Like oysters, mussels are visible wherever they grow. Another visible bivalve of gastronomic importance is the scallop, who for most of its life is not attached to anything but swims freely, using the rapid opening and shutting of its two shells as a means of propulsion. The muscle connecting the two shells is therefore particularly large and strong, a feature welcome to consumers since this white muscle is the principal edible part. (The orange-yellow coral is also eaten and the "mantle" or "frill" more rarely.)
Of the many species, Pecten maximus, the Great Scallop, and Pecten jacobaeus, the Pilgrim scallop, are the best known in Europe. The former may measure 16 cm (6 in.) across, while the latter is smaller. It is, however, the latter which has a special religious significance, since its shell has for very many centuries been the badge worn by pilgrims to the shrine of St. James at Santiago de Compostela in Galicia. Indeed, the French name Coquille Saint-Jacques is sometimes applied to scallops in a more general way, as in the famous dish Coquilles Saint-Jacques à la provençale. Besides being a badge for pilgrims, scallops have a cultural significance in many other contexts, a point that is well brought out by Cox (1957).
The so-called bay scallop, Argopecten irradians, is the common commercial scallop of the American Atlantic coast. Its muscle, which is usually the only part sold, is a great delicacy. If really fresh, it may be eaten raw, flavored by its own juices. There is also a growing North American fishery for the Atlantic deep-sea scallop, Placopecten magellicanus.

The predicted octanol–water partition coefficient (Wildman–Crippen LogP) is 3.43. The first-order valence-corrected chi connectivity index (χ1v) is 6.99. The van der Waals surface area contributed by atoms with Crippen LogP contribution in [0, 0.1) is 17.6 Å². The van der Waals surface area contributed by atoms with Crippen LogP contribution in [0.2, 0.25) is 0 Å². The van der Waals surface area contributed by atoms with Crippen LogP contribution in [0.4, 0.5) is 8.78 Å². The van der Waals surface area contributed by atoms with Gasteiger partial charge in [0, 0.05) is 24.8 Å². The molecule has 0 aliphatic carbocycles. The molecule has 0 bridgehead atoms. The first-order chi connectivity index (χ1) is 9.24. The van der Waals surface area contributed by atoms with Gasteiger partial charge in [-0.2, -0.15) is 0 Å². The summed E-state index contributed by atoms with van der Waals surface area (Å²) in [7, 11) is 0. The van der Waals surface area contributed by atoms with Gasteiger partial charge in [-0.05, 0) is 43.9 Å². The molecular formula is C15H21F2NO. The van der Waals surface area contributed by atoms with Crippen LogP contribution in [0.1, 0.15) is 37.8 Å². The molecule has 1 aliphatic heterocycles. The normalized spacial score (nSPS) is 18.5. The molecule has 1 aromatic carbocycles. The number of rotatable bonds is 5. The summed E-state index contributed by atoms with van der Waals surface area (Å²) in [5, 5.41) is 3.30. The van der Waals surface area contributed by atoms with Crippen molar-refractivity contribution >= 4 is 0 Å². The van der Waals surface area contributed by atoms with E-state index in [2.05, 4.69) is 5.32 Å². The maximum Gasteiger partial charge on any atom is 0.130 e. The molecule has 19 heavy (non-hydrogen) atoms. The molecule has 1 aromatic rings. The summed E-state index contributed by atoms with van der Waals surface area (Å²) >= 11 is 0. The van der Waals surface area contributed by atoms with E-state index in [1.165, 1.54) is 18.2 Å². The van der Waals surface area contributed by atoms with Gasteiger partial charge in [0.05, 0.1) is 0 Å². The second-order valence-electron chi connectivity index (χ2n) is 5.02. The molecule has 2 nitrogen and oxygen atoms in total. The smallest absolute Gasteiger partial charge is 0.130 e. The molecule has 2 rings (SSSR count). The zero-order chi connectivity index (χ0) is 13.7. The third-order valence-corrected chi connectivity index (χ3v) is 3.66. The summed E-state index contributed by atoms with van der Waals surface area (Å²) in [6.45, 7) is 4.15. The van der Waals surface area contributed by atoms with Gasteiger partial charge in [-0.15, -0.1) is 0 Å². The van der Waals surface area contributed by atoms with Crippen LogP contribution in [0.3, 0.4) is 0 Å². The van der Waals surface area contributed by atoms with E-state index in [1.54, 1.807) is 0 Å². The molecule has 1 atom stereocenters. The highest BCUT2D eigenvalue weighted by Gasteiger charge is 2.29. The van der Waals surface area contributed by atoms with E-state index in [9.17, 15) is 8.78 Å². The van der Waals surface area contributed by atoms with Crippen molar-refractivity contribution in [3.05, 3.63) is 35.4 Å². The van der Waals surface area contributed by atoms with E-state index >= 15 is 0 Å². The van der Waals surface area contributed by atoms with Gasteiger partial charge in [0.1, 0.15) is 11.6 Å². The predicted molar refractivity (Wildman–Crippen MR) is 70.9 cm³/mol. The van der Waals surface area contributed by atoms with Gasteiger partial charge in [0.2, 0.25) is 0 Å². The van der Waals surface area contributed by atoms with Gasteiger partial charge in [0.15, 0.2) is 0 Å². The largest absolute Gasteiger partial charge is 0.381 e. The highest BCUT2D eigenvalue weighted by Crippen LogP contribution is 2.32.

The scallop is well provided with eyes. About fifty of these, green ringed prettily with blue, are set in the frill. These do not show the scallops where they are going, since they are necessarily always going in the other direction, but they do warn them of any danger approaching from behind.
Edible bivalves can be very small, such as the little wedge shells. Other bivalves, of which parts only can be eaten, are huge, notably the giant clam of the Indo-Pacific, Tridacna gigas, which can measure 1 meter (40 in.) across and weigh several hundred kilos; the shells from one of these can provide two washbasins or church fonts.
Because bivalves have two shells joined together, they symbolize in Chinese and other cultures a married couple. Although many of them are plain in color, some have very striking patterns on the outside of their shells, such as zig-zag markings.